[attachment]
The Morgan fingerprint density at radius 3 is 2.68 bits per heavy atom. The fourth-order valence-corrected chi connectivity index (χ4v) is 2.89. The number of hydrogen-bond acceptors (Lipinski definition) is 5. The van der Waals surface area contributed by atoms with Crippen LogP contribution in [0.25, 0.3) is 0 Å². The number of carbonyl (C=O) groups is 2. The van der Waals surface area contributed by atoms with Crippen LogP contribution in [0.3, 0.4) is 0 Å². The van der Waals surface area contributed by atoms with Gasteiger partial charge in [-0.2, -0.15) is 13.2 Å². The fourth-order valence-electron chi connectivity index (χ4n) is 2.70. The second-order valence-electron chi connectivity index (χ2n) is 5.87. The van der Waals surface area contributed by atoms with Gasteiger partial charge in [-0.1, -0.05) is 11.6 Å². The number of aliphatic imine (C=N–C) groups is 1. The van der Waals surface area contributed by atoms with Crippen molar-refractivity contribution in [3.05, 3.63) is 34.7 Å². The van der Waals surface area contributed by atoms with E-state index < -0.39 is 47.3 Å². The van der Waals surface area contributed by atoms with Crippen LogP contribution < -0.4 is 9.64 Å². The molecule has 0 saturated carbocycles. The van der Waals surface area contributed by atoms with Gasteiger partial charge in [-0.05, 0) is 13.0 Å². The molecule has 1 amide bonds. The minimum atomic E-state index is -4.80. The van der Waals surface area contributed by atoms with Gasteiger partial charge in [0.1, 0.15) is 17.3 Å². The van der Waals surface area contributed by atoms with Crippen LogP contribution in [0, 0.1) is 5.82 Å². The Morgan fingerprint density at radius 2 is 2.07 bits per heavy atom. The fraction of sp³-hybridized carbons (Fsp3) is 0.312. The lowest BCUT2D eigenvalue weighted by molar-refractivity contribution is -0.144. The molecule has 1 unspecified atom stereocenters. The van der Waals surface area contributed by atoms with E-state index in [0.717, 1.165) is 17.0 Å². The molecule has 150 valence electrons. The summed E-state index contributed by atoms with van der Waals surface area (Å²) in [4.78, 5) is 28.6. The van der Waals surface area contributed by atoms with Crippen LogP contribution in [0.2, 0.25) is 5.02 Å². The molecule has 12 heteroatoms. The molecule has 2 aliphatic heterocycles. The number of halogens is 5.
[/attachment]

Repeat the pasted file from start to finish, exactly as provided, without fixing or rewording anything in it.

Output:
The Morgan fingerprint density at radius 3 is 2.68 bits per heavy atom. The fourth-order valence-corrected chi connectivity index (χ4v) is 2.89. The number of hydrogen-bond acceptors (Lipinski definition) is 5. The van der Waals surface area contributed by atoms with Crippen LogP contribution in [0.25, 0.3) is 0 Å². The number of carbonyl (C=O) groups is 2. The van der Waals surface area contributed by atoms with Crippen LogP contribution in [0.3, 0.4) is 0 Å². The van der Waals surface area contributed by atoms with Gasteiger partial charge in [-0.2, -0.15) is 13.2 Å². The fourth-order valence-electron chi connectivity index (χ4n) is 2.70. The second-order valence-electron chi connectivity index (χ2n) is 5.87. The van der Waals surface area contributed by atoms with Gasteiger partial charge in [-0.1, -0.05) is 11.6 Å². The number of aliphatic imine (C=N–C) groups is 1. The van der Waals surface area contributed by atoms with Crippen molar-refractivity contribution in [3.05, 3.63) is 34.7 Å². The van der Waals surface area contributed by atoms with E-state index < -0.39 is 47.3 Å². The van der Waals surface area contributed by atoms with Crippen LogP contribution < -0.4 is 9.64 Å². The molecule has 0 saturated carbocycles. The van der Waals surface area contributed by atoms with Gasteiger partial charge in [-0.05, 0) is 13.0 Å². The molecule has 1 amide bonds. The minimum atomic E-state index is -4.80. The van der Waals surface area contributed by atoms with Gasteiger partial charge in [0.1, 0.15) is 17.3 Å². The van der Waals surface area contributed by atoms with Crippen LogP contribution in [0, 0.1) is 5.82 Å². The Morgan fingerprint density at radius 2 is 2.07 bits per heavy atom. The fraction of sp³-hybridized carbons (Fsp3) is 0.312. The lowest BCUT2D eigenvalue weighted by molar-refractivity contribution is -0.144. The molecule has 1 unspecified atom stereocenters. The van der Waals surface area contributed by atoms with E-state index in [0.717, 1.165) is 17.0 Å². The molecule has 150 valence electrons. The summed E-state index contributed by atoms with van der Waals surface area (Å²) in [4.78, 5) is 28.6. The van der Waals surface area contributed by atoms with Crippen LogP contribution in [0.2, 0.25) is 5.02 Å². The molecule has 12 heteroatoms. The molecule has 2 aliphatic heterocycles. The number of halogens is 5.